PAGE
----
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From Wikipedia, the free encyclopedia

Heavy Patrol Squadron (Landplane) 3
PB4Y-2 Privateer VP-HL-3 1946-47.jpg
VP-HL-3 PB4Y-2 c.1946
Active15 March 1943 - 22 May 1947
CountryUnited States of America
United States Navy Seal
United States Navy
RoleMaritime patrol
EngagementsWorld War II
Aircraft flown

VP-HL-3 was a Heavy Patrol Squadron (Landplane) of the U.S. Navy. The squadron was established as Bombing Squadron 138 (VB-138) on 15 March 1943, redesignated Patrol Bombing Squadron 138 (VPB-138) on 1 October 1944, redesignated Patrol Bombing Squadron 124 (VPB-124) on 15 December 1944, redesignated Patrol Squadron 124 (VP-124) on 15 May 1946, redesignated Heavy Patrol Squadron (Landplane) 3 (VP-HL-3) on 15 November 1946 and disestablished on 22 May 1947.[1]

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Operational history

  • 15 March 1943: VB-138 was established at NAS Whidbey Island, Washington, as a land-based bombing squadron flying the PV-1 Ventura twin-engine medium bomber. During training the squadron came under the operational control of FAW-6. Training continued through the end of June when the squadron received orders on the 28th to proceed to NAS Alameda, California, to await transportation to Naval Base Pearl Harbor, Hawaii.
  • 14 May 1943: Lieutenant (jg) B. L. Lough and his crew were killed during a training flight when their Ventura crashed into Mount Washington during zero visibility conditions.
  • 5 July – 27 September 1943: VPB-138 departed with all of its equipment from NAS Alameda aboard USS Pybus bound for NAS Pearl Harbor, Hawaii, arriving on 12 July. After unloading, the aircraft were flown to NAS Kaneohe Bay, Hawaii. Combat and operational training was begun immediately. On 27 July the squadron was divided into two echelons. A nine-aircraft detachment was sent to Kanton Island to serve as air cover for a photographic squadron that was charting enemy-held Baker Island. The remaining six aircraft stayed at NAS Kaneohe Bay to continue training. On 6 August 1943, Lieutenant Robert E. Slater and crew were killed in an accident during a torpedo run off Oahu. The five flight crews remaining at NAS Kaneohe Bay joined the rest of the squadron at Kanton on 10 August 1943. VB-138 returned to NAS Kaneohe Bay on 27 September 1943 and all aircraft were checked and given maintenance prior to deployment into the combat zone in the South Pacific.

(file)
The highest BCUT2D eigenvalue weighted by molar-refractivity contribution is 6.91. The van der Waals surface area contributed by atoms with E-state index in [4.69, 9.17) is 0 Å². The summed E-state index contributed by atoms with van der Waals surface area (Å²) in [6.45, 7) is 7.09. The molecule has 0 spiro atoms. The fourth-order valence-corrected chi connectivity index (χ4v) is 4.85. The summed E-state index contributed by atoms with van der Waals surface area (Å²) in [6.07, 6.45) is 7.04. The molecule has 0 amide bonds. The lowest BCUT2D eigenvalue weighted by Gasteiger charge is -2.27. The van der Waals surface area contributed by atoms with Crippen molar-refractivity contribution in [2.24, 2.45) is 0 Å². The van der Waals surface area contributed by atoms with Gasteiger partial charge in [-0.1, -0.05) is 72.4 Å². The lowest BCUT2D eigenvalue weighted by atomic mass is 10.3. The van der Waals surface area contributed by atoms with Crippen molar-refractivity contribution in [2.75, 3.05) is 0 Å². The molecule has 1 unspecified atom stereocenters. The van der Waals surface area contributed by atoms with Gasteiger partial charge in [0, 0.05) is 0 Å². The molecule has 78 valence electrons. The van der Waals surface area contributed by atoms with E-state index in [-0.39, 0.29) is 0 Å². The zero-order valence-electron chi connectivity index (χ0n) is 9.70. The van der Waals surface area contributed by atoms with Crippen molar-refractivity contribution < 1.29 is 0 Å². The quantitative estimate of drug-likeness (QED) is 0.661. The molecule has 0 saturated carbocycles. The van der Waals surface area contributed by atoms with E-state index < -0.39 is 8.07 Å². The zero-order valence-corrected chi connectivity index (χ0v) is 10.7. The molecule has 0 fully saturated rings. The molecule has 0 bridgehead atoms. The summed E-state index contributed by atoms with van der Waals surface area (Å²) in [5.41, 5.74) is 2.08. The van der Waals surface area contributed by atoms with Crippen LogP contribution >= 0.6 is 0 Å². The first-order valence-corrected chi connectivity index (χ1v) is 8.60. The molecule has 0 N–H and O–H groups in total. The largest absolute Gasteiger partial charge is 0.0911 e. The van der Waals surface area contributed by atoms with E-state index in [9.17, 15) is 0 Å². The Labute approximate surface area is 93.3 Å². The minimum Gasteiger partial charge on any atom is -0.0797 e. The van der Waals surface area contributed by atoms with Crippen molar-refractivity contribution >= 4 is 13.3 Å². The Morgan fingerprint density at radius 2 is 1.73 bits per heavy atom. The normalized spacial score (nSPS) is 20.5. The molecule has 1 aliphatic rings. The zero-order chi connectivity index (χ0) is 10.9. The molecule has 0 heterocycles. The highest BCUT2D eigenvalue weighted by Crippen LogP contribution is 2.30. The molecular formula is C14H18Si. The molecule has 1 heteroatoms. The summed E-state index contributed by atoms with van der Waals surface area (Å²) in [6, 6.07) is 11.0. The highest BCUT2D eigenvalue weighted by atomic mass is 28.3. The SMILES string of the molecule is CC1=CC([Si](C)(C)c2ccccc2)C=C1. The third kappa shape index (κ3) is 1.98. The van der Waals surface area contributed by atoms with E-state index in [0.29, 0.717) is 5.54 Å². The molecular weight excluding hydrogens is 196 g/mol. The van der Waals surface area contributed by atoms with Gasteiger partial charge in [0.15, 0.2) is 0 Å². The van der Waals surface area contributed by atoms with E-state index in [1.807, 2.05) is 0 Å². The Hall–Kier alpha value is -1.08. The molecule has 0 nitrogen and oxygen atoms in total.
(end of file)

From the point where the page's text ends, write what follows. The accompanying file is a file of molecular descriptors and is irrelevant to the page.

• 15 October 1943: VB-138 was deployed to the Russell Islands under the operational control of FAW-1. For a three-month period the squadron conducted bombing missions and harassment raids on Japanese targets located on New Ireland and New Britain.
  • 1 February 1944: VB-138 was transferred to Stirling Island. Bombing and harassment strikes were conducted as before, with several strikes on Rabaul. Antishipping sweeps and Dumbo (air-sea rescue) missions were conducted as mission requirements allowed.
  • 22 February 1944: Lieutenant (jg) Anthony J. Ditter and one enlisted crewman were killed when their aircraft was shot down by enemy anti-aircraft (AA) fire over Cape St. George, New Ireland, while on a bombing mission. The remaining four crewmen were rescued at sea by a destroyer.
  • 14–19 May 1944: The squadron was relieved at Stirling and flew back to NAS Kaneohe Bay, for transportation back to the West Coast aboard USS <i>Atamaha</i>. After arrival at NAS Alameda on 19 May 1944, squadron personnel were given home leave.
  • 25 June – November 1944: VB-138 reformed at NAS Whidbey Island, flying the PV-1 Ventura as on the previous tour, but with transition to the newer model PV-2 Harpoon in the syllabus. During the training period the squadron came under the operational control of FAW-6. On 1 November 1944, the training syllabus on the PV-2 Harpoon was terminated due to production difficulties with the aircraft. All hands were transferred to NAS Hutchinson, Kansas, for conversion training to the PB4Y-1 Liberator. Ground personnel were separated from the squadron at Hutchinson on 17 November 1944 and flown to NAAS Brown Field, California, where they established the squadron headquarters.
  • 15 December 1944: Flight training was completed at Hutchinson by mid-December, and the squadron was redesignated VPB-124. The flight crews departed NAS Hutchinson individually to report to NAAS Camp Kearney, California, where the squadron was reformed a second time and rejoined by its ground staff. VPB-124 came under the operational control of FAW-14 during this period. Seven PB4Y-2 Privateers and two PB4Y-1 Liberators were assigned to the squadron. Training over the next three months alternated between the airfield at Camp Kearney and NAAS San Nicholas Island off the coast of California.
  • 3 January 1945: Lieutenant (jg) Thomas F. Pierce and his entire crew escaped serious injury after a forced landing during a night takeoff. The aircraft was declared a total loss.
  • 6 February – May 1945: While the squadron was still undergoing training back in the U.S., Chief of Naval Operations directed that VPB squadrons 109, 123 and 124 be sent to FAW2 and be equipped to employ the Bat (guided bomb) in combat. On 1 April the ground staff of the squadron detached and departed aboard USS Bon Homme Richard for NAS Pearl Harbor, Hawaii. The flight crews departed NAAS Camp Kearney on 10 April for the trans-Pacific flight to NAS Kaneohe Bay. Upon its arrival at NAS Kaneohe Bay the squadron began training in use of the new weapon. Unfortunately, the Bat suffered from problems relating to the high humidity of the tropics and bugs characteristic of electronic devices of that period. Training in deployment of the Bat and advanced combat training continued at NAS Kaneohe Bay through the end of May 1945.